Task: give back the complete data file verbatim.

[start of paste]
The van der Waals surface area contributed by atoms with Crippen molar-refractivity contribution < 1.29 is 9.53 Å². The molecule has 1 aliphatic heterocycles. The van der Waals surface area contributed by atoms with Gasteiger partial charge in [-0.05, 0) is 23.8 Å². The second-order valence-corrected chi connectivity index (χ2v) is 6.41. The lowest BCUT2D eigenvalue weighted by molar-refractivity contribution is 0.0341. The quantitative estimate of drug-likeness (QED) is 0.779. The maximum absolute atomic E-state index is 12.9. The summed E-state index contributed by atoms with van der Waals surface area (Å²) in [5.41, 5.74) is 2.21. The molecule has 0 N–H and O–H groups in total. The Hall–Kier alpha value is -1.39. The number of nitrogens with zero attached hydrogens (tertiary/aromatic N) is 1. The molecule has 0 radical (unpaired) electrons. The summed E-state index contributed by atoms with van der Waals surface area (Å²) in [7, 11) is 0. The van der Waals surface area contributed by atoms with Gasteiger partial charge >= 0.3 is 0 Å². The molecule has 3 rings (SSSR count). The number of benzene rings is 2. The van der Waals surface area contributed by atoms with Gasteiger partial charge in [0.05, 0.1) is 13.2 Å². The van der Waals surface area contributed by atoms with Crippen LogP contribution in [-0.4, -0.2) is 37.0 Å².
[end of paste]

The van der Waals surface area contributed by atoms with Crippen molar-refractivity contribution < 1.29 is 9.53 Å². The molecule has 1 aliphatic heterocycles. The van der Waals surface area contributed by atoms with Gasteiger partial charge in [-0.05, 0) is 23.8 Å². The second-order valence-corrected chi connectivity index (χ2v) is 6.41. The lowest BCUT2D eigenvalue weighted by molar-refractivity contribution is 0.0341. The quantitative estimate of drug-likeness (QED) is 0.779. The maximum absolute atomic E-state index is 12.9. The summed E-state index contributed by atoms with van der Waals surface area (Å²) in [5.41, 5.74) is 2.21. The molecule has 0 N–H and O–H groups in total. The Hall–Kier alpha value is -1.39. The number of nitrogens with zero attached hydrogens (tertiary/aromatic N) is 1. The molecule has 0 radical (unpaired) electrons. The summed E-state index contributed by atoms with van der Waals surface area (Å²) in [7, 11) is 0. The van der Waals surface area contributed by atoms with Gasteiger partial charge >= 0.3 is 0 Å². The molecule has 3 rings (SSSR count). The number of benzene rings is 2. The van der Waals surface area contributed by atoms with Gasteiger partial charge in [0.05, 0.1) is 13.2 Å². The van der Waals surface area contributed by atoms with Crippen LogP contribution in [-0.4, -0.2) is 37.0 Å².